Got a real deal on another one a year or so later. All 3 filters (CW, SSB, AM), $100. I was running the service shop at a 2-way radio sales & service at the time; they also dealt in some ham gear and ran monthly display ads in QST. If you took out a display ad, you got your issue of QST about 10 days early, in time to allow you to proofread your ad (not sure what that was supposed to accomplish since it would have been too late to correct any errors). Whenever the latest QST came, I always dropped everything and grabbed it to scan through the ham-ads to see if there was anything that might have interested me, since I had more than a week's head start over regular subscribers.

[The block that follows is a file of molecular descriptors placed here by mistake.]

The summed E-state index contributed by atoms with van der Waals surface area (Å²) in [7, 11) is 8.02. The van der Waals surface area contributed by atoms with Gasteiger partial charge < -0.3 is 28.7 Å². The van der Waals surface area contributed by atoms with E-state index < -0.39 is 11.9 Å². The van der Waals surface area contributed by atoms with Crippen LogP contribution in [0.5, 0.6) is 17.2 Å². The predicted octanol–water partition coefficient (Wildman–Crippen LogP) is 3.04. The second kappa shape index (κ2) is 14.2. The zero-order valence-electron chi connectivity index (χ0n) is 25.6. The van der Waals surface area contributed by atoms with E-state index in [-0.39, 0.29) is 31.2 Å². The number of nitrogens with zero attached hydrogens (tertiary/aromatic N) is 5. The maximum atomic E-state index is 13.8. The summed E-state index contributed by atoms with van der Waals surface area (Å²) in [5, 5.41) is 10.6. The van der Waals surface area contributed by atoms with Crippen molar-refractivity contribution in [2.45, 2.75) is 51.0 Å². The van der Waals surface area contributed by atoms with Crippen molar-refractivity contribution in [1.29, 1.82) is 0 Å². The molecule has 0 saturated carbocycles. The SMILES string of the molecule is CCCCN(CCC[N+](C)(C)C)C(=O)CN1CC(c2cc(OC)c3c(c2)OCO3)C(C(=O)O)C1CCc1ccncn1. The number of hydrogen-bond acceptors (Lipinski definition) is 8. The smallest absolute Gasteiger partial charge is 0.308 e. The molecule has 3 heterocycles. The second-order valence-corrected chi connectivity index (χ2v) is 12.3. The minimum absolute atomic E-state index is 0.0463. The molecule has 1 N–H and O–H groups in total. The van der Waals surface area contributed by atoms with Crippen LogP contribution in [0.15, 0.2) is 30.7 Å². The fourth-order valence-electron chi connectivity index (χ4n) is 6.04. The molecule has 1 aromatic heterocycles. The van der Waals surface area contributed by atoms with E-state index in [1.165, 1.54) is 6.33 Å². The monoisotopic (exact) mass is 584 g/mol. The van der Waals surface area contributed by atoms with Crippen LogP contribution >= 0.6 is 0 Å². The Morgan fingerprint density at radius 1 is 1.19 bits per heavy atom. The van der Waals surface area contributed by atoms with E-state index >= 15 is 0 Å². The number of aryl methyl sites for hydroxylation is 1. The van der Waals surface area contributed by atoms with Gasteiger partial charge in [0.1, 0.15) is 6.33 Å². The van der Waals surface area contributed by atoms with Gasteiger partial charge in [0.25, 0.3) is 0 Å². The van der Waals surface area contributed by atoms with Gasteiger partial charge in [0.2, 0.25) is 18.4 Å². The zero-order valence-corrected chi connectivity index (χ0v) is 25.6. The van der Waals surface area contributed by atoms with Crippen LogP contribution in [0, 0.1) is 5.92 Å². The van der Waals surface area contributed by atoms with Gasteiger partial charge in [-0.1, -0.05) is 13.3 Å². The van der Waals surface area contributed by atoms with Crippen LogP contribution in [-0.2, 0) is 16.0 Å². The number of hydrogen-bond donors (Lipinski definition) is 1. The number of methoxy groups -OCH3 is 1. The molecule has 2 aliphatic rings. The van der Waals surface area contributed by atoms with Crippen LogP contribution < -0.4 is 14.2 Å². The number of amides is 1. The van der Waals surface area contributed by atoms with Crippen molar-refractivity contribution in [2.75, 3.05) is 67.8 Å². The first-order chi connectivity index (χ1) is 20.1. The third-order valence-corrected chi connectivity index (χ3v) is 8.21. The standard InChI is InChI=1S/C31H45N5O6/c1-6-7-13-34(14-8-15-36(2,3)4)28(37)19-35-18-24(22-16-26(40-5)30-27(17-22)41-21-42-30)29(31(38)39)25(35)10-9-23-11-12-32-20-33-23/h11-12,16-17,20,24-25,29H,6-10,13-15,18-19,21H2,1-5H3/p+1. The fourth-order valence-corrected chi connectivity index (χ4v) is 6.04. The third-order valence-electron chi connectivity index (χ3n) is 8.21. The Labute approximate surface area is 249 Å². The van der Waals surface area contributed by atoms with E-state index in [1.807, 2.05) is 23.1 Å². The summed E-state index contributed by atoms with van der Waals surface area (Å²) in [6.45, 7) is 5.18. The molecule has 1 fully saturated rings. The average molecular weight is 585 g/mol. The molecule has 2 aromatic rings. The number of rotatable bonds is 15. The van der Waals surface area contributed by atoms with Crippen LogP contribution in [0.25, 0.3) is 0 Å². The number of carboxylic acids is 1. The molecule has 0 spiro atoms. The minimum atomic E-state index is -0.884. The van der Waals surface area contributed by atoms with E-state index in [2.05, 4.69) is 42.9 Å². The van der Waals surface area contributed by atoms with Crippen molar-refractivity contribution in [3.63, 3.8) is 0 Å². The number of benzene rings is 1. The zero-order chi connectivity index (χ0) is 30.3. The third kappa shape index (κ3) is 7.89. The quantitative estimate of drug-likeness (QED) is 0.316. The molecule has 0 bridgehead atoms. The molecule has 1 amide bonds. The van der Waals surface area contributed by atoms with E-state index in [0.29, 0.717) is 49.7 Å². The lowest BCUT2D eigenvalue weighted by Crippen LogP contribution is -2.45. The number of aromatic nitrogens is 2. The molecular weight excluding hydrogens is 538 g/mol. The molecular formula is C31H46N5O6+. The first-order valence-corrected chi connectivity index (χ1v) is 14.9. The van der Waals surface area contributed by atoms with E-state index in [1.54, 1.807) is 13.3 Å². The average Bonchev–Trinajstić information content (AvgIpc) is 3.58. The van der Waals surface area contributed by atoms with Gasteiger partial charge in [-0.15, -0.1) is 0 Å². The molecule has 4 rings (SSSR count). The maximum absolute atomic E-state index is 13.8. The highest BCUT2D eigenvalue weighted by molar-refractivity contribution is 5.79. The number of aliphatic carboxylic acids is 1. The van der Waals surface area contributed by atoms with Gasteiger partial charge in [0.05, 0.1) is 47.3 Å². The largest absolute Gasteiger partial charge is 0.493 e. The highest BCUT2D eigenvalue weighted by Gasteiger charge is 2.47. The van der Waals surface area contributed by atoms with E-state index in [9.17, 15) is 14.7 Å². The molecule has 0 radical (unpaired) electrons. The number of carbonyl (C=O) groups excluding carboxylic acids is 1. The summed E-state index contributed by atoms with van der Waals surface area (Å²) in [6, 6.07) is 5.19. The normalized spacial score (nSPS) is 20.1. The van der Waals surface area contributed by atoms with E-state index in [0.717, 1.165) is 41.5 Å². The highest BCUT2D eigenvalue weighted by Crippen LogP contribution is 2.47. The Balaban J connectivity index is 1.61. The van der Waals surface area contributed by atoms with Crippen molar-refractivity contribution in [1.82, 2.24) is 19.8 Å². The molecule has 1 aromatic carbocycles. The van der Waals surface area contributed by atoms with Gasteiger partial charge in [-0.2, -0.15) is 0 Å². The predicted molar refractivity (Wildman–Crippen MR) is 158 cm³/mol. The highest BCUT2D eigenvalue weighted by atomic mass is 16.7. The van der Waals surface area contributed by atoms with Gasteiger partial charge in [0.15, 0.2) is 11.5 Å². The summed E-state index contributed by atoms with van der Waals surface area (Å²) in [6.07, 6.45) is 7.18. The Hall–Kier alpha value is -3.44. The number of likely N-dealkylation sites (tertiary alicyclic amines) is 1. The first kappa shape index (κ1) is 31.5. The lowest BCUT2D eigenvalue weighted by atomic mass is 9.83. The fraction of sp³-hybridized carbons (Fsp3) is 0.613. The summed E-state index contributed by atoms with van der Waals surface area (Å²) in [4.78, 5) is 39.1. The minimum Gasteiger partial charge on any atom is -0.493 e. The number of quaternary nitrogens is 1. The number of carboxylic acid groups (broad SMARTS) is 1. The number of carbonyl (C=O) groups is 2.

One month I spotted an ad for a 75A-4, all 3 filters, vernier spinner knob, best offer. I gave the guy a call and talked briefly with him. He said he was a lawyer by profession and had been briefly interested in ham radio and bought the receiver, but then lost interest and just wanted to get rid of it. He said the receiver was in good shape except that the tuning knob was cracked. I decided that was a minor issue and started out with a low-ball first offer, intending to work up to a mutually agreeable price if possible. He immediately accepted my $100 offer and seemed anxious to seal the deal before I backed down. I sent him a USPS m.o. for $100 and about a week later the receiver arrived. It was as he said, except that the cracked tuning knob was a mosaic of bakelite; it must have been broken in 10 pieces and glued back together with epoxy, like a jigsaw puzzle. The receiver needed some minor work but I got it going and it performed just as well as my other one and although the glued-together knob was wobbly, it functioned OK.